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COVID-19 News - Mild COVID-19 Infections - Hepatitis B Virus (HBV) Reactivation  Jul 27, 2023  1 month, 4 weeks, 14 hours, 36 minutes ago

BREAKING COVID-19 NEWS! Greek Researchers Warn That Mild COVID-19 Infections Can Cause Hepatitis B Virus (HBV) Reactivation!

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BREAKING COVID-19 NEWS! Greek Researchers Warn That Mild COVID-19 Infections Can Cause Hepatitis B Virus (HBV) Reactivation!
COVID-19 News - Mild COVID-19 Infections - Hepatitis B Virus (HBV) Reactivation  Jul 27, 2023  1 month, 4 weeks, 14 hours, 36 minutes ago
More reported cases of Hepatitis B activation in COVID-19 patients and Post COVID individuals are raising alarms!
COVID-19 News: The COVID-19 pandemic that emerged in late 2019 has proven to be a global public health crisis, affecting millions of people worldwide. While the primary impact of the virus is on the respiratory system, researchers have also observed its effect on other organs, including the liver. In this context, Greek researchers have uncovered a concerning link between mild COVID-19 infections and the reactivation of the Hepatitis B virus (HBV) without the use of immunosuppressive therapies.

The researchers presented an intriguing case of a patient who experienced HBV reactivation following a mild COVID-19 infection, shedding light on the need for close monitoring of patients with chronic HBV infections during the pandemic.
Already COVID-19 News reports based on studies and cases reports have already warned that SARS-CoV-2 infections could reactivate dormant herpes and EBV.
It should also be noted that as early as July 2020, medical researchers from UAE had also sounded similar warnings about hepatitis B reactivation due to COVID-19 infections.
Understanding Hepatitis B and HBV Reactivation
Hepatitis B virus (HBV) belongs to the Hepadnaviridae family and is responsible for millions of chronic hepatitis infections globally. The progression of HBV infection can lead to chronic hepatitis B, which involves various phases characterized by HBeAg seropositivity, serum levels of HBV DNA, and alanine aminotransferase (ALT). Patients with chronic HBV infections carry the covalently closed circular DNA (cccDNA) in the hepatocyte nucleus, which can lead to HBV reactivation (HBVr) under conditions of immunosuppression.
The Link Between COVID-19 and Liver Injury
COVID-19, caused by the severe acute respiratory syndrome coronavirus 2 (SARS-CoV-2), primarily affects the respiratory system. However, numerous studies have shown that the virus can cause liver injury, as evidenced by abnormal liver biochemistry. Liver dysfunction has been associated with severe clinical manifestations of COVID-19, and liver injury is often attributed to various mechanisms, including direct cytopathic effects, inflammation, hypoxia, drug toxicity, and coagulopathy.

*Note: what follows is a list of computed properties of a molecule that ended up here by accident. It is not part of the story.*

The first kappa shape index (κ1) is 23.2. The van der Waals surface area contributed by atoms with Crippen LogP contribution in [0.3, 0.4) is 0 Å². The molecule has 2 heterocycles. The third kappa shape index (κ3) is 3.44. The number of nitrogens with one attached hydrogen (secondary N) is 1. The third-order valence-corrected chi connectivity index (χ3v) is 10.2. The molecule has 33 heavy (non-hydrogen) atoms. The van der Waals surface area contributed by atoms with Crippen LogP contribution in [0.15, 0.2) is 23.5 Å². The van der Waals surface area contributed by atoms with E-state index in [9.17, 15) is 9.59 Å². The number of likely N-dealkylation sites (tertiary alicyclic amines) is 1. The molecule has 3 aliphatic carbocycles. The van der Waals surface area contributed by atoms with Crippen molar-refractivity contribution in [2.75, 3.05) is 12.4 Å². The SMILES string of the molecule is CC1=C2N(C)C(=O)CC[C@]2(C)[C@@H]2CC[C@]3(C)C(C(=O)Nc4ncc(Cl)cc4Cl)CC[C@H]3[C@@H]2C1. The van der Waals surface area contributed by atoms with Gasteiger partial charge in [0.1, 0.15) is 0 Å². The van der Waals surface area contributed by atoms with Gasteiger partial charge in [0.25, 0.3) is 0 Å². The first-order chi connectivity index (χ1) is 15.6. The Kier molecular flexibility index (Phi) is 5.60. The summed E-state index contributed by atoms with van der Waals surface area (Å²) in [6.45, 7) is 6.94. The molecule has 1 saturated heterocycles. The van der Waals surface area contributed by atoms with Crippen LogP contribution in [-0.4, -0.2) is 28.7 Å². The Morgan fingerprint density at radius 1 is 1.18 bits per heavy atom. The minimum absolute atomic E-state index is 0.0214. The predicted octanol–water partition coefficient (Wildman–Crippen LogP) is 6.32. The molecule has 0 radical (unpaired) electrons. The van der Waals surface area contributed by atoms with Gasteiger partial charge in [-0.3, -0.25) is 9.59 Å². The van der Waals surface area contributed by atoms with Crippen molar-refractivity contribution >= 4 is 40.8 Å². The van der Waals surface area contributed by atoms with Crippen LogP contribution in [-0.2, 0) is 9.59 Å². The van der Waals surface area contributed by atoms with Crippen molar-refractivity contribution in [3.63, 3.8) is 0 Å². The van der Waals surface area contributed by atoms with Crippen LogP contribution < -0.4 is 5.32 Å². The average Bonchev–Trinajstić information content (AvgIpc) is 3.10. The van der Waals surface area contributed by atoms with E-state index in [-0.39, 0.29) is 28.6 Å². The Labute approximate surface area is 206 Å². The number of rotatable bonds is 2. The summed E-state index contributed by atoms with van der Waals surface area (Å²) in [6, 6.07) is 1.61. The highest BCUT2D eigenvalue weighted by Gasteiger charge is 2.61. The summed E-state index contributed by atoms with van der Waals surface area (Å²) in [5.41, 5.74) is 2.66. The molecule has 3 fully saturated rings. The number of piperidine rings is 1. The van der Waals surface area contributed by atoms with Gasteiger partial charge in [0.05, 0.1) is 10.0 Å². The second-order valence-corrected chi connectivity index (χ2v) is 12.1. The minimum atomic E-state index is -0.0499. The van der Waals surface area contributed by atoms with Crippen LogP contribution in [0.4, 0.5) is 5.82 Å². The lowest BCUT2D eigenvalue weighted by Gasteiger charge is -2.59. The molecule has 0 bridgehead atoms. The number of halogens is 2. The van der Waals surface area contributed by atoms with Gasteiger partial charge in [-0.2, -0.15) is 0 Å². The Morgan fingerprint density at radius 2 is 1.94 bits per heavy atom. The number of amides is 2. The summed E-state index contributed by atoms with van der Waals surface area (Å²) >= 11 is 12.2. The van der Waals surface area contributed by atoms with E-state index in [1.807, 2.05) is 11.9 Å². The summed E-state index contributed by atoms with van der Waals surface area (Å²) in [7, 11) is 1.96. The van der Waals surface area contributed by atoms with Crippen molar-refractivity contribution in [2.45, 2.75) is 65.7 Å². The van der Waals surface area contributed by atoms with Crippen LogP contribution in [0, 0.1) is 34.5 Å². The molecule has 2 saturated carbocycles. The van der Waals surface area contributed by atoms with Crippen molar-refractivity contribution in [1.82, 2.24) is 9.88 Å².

Coinfection and the Case Report
Given that both HBV and SARS-CoV-2 can cause liver injury, researchers have investigated coinfection cases to understand the interplay between the two viruses. The study presents a case of HBV reactivation in a 49-year-old immunocompetent female with a 20-year history of chronic HBeAg-negative HBV infection. The patient experienced HBV reactivation after contracting a mild COVID-19 infection, without receiving systemic immunosuppressive medication.
Analyzing the Case
The patient's medical history revealed no prior health issues, and she had not undergone long-term medical treatments or surgeries affecting her immune system. Following a mild COVID-19 infection, during which she was treated with low-dose inhaled corticosteroids (ICS), the patient developed elevated AST and ALT levels and increased HBV DNA levels. Other causes of abnormal liver biochemistries were ruled out, leading to the diagnosis of HBV reactivation. Treatment with entecavir normalized the liver enzymes and decreased HBV DNA levels.
Investigating the Pathophysiology
The case raised questions about the pathophysiology of HBV reactivation 20 years after the initial diagnosis. While immunosuppressive therapies are known to induce HBVr, the ICS dose and duration used in this case were found to carry a very low risk (<1%) for reactivation. A review of the literature also revealed other cases where COVID-19 was considered the trigger for HBVr, even without concurrent immunosuppressive treatment.
Conclusion and Implications
The study concludes that, based on the low risk of HBVr posed by ICS and the exclusion of other causes, the patient's HBV reactivation was likely due to the recent COVID-19 infection. This highlights the importance of closely monitoring patients with chronic HBV infections who contract COVID-19, especially if they exhibit abnormal liver chemistries. Additionally, more research is needed to understand the pathophysiological pathways behind HBV reactivation triggered by non-hepatotropic viruses like SARS-CoV-2. As the COVID-19 pandemic continues, this information becomes crucial in providing better care for patients with underlying chronic conditions, such as HBV infection.
The study findings were published in the peer reviewed journal: Livers
For the latest COVID-19 News, keep on logging to Thailand Medical News.
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